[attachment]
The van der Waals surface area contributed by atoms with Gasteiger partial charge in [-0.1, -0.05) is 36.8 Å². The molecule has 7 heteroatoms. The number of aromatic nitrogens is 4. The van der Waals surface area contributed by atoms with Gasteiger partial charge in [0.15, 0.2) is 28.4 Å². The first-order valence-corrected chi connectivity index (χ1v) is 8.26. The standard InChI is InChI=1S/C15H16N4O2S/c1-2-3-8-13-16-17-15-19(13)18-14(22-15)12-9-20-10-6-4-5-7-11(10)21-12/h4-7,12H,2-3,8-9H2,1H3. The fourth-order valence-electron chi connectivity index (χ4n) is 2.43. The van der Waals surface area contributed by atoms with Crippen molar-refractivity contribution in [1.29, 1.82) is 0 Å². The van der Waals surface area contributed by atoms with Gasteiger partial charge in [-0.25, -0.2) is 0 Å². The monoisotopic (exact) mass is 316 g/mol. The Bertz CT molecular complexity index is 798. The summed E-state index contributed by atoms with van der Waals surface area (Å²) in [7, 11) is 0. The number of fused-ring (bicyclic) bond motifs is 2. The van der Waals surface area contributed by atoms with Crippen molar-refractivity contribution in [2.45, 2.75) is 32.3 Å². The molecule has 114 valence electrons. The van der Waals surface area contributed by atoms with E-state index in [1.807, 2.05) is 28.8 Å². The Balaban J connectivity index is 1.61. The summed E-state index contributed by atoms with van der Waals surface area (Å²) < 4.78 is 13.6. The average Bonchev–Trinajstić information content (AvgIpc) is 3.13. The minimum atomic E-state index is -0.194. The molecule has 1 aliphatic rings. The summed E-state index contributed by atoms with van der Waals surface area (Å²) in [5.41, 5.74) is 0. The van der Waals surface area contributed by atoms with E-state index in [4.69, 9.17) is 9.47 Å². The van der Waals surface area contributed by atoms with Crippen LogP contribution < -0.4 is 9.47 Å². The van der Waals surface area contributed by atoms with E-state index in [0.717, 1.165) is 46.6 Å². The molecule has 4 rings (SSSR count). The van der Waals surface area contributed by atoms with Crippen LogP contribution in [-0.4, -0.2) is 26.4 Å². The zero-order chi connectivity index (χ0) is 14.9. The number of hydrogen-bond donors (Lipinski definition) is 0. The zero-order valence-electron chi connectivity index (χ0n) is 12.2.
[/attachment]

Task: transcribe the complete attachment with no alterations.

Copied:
The van der Waals surface area contributed by atoms with Gasteiger partial charge in [-0.1, -0.05) is 36.8 Å². The molecule has 7 heteroatoms. The number of aromatic nitrogens is 4. The van der Waals surface area contributed by atoms with Gasteiger partial charge in [0.15, 0.2) is 28.4 Å². The first-order valence-corrected chi connectivity index (χ1v) is 8.26. The standard InChI is InChI=1S/C15H16N4O2S/c1-2-3-8-13-16-17-15-19(13)18-14(22-15)12-9-20-10-6-4-5-7-11(10)21-12/h4-7,12H,2-3,8-9H2,1H3. The fourth-order valence-electron chi connectivity index (χ4n) is 2.43. The van der Waals surface area contributed by atoms with Crippen molar-refractivity contribution in [1.29, 1.82) is 0 Å². The van der Waals surface area contributed by atoms with Gasteiger partial charge in [-0.25, -0.2) is 0 Å². The monoisotopic (exact) mass is 316 g/mol. The Bertz CT molecular complexity index is 798. The summed E-state index contributed by atoms with van der Waals surface area (Å²) in [7, 11) is 0. The number of fused-ring (bicyclic) bond motifs is 2. The van der Waals surface area contributed by atoms with Crippen molar-refractivity contribution in [2.45, 2.75) is 32.3 Å². The molecule has 114 valence electrons. The van der Waals surface area contributed by atoms with E-state index in [1.807, 2.05) is 28.8 Å². The Balaban J connectivity index is 1.61. The summed E-state index contributed by atoms with van der Waals surface area (Å²) < 4.78 is 13.6. The average Bonchev–Trinajstić information content (AvgIpc) is 3.13. The minimum atomic E-state index is -0.194. The molecule has 1 aliphatic rings. The summed E-state index contributed by atoms with van der Waals surface area (Å²) in [5.41, 5.74) is 0. The van der Waals surface area contributed by atoms with E-state index in [4.69, 9.17) is 9.47 Å². The van der Waals surface area contributed by atoms with Crippen LogP contribution < -0.4 is 9.47 Å². The van der Waals surface area contributed by atoms with E-state index in [0.717, 1.165) is 46.6 Å². The molecule has 4 rings (SSSR count). The van der Waals surface area contributed by atoms with Crippen LogP contribution in [-0.4, -0.2) is 26.4 Å². The zero-order chi connectivity index (χ0) is 14.9. The number of hydrogen-bond donors (Lipinski definition) is 0. The zero-order valence-electron chi connectivity index (χ0n) is 12.2.